Amid tension in relations, Chine’s students asked to avoid studying in Australia

Canberra, Australia: A survey has found that some Chines agents have influenced the decision of Chines students who wanted to take admission in Australian Universities amid worsening relations between Beijing and Canberra.
According to The Australian Financial Review (AFR), the report follows anecdotal evidence in February that agents outside the major cities had been instructed by the government to direct students away from Australia.
The survey of 900 agents in 73 countries was conducted in March by Navitas, a global education provider.
Jonathan Chew, head of strategic insights and analytics at Navitas, said that if the Chinese market, which is worth USD 10 billion to the Australian economy, continued to divert to other countries, it would be impossible to make up the lost revenue from countries in south-east Asia and Europe.
“Only 20 per cent of agents from China have confidence that students will be able to travel to Australia [in the first half of 2022],” he said.
The report found that COVID-19 was having a profound impact on students’ decision making with students hedging their bets on which country they would study in and whether they would enrol online before being able to embark overseas, reported AFR.
Meanwhile, Dirk Mulder, an international education consultant, said the Chinese government might go even harder on discouraging study with Australian universities.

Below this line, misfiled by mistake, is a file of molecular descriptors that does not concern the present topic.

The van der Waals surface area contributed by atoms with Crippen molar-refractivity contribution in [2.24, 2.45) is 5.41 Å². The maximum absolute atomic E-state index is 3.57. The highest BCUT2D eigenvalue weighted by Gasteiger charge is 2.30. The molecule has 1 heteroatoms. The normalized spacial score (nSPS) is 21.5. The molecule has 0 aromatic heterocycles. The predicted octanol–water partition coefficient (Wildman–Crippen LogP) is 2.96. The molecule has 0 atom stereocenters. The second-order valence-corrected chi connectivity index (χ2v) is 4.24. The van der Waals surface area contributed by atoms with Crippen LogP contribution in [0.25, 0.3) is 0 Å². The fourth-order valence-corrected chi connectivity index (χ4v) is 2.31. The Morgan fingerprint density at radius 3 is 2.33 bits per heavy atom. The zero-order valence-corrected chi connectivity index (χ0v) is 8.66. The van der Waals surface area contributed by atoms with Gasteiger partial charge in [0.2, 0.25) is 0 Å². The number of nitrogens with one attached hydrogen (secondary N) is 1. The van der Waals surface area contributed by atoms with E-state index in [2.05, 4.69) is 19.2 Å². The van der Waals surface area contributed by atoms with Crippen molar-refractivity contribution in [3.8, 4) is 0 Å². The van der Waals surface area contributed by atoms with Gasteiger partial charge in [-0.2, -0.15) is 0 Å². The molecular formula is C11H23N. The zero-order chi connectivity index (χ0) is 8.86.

“Before the pandemic, online degrees were not recognised in China. If Beijing were to halt online degree recognition and the borders remained closed, then we are up a creek without a paddle,” he said.
Last month, Australian Foreign Minister Marise Payne said that the BRI deal has been canceled under the Commonwealth’s new foreign veto laws. The cancellation could also mean an end to further Sino-Australian cooperation in the fields of industrial production, biotechnology and agriculture.
Later, China had decided to suspend all its activities under the Strategic Economic Dialogue with Australia, a move that is likely to exacerbate the tense diplomatic relations between the two countries.
Sino-Australian relations have been in a downward spiral since April last year when Canberra infuriated Beijing by proposing an independent international inquiry into the origins of the COVID-19 pandemic.
Canberra has been locked in an ongoing trade war with Beijing for several months as China has slapped sanctions on various Australian products.